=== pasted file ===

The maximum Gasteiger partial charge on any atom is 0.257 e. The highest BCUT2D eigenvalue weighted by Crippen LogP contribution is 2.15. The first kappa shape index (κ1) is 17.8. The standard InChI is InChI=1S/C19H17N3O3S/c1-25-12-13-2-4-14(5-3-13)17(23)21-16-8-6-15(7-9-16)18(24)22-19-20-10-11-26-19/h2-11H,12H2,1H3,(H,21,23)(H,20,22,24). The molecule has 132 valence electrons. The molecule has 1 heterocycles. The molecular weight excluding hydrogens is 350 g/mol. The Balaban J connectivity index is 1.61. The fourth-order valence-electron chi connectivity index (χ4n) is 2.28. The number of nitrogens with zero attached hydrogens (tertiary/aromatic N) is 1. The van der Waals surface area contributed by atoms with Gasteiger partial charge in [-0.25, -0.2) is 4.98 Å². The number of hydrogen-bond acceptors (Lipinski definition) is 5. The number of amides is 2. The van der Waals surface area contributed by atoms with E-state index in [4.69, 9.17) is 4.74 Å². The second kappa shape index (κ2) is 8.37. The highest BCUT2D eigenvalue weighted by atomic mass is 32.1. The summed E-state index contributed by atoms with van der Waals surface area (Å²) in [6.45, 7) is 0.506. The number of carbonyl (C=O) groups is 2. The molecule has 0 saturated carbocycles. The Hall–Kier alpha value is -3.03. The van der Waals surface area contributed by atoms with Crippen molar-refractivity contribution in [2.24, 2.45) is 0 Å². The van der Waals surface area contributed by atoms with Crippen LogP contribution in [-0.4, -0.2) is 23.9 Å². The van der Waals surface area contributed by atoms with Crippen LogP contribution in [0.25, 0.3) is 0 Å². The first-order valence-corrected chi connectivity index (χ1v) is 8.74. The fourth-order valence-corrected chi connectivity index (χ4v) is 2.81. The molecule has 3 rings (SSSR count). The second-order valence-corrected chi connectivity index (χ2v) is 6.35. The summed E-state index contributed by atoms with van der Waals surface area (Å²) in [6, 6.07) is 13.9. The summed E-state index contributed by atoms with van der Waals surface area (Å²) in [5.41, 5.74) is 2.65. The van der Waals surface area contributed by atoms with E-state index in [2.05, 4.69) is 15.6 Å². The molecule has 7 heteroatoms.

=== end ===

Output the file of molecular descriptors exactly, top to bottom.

The maximum Gasteiger partial charge on any atom is 0.257 e. The highest BCUT2D eigenvalue weighted by Crippen LogP contribution is 2.15. The first kappa shape index (κ1) is 17.8. The standard InChI is InChI=1S/C19H17N3O3S/c1-25-12-13-2-4-14(5-3-13)17(23)21-16-8-6-15(7-9-16)18(24)22-19-20-10-11-26-19/h2-11H,12H2,1H3,(H,21,23)(H,20,22,24). The molecule has 132 valence electrons. The molecule has 1 heterocycles. The molecular weight excluding hydrogens is 350 g/mol. The Balaban J connectivity index is 1.61. The fourth-order valence-electron chi connectivity index (χ4n) is 2.28. The number of nitrogens with zero attached hydrogens (tertiary/aromatic N) is 1. The van der Waals surface area contributed by atoms with Gasteiger partial charge in [-0.25, -0.2) is 4.98 Å². The number of hydrogen-bond acceptors (Lipinski definition) is 5. The number of amides is 2. The van der Waals surface area contributed by atoms with E-state index in [4.69, 9.17) is 4.74 Å². The second kappa shape index (κ2) is 8.37. The highest BCUT2D eigenvalue weighted by atomic mass is 32.1. The summed E-state index contributed by atoms with van der Waals surface area (Å²) in [6.45, 7) is 0.506. The number of carbonyl (C=O) groups is 2. The molecule has 0 saturated carbocycles. The Hall–Kier alpha value is -3.03. The van der Waals surface area contributed by atoms with Crippen molar-refractivity contribution in [2.24, 2.45) is 0 Å². The van der Waals surface area contributed by atoms with Crippen LogP contribution in [-0.4, -0.2) is 23.9 Å². The van der Waals surface area contributed by atoms with Crippen LogP contribution in [0.25, 0.3) is 0 Å². The first-order valence-corrected chi connectivity index (χ1v) is 8.74. The fourth-order valence-corrected chi connectivity index (χ4v) is 2.81. The molecule has 3 rings (SSSR count). The second-order valence-corrected chi connectivity index (χ2v) is 6.35. The summed E-state index contributed by atoms with van der Waals surface area (Å²) in [6, 6.07) is 13.9. The summed E-state index contributed by atoms with van der Waals surface area (Å²) in [5.41, 5.74) is 2.65. The van der Waals surface area contributed by atoms with E-state index in [2.05, 4.69) is 15.6 Å². The molecule has 7 heteroatoms.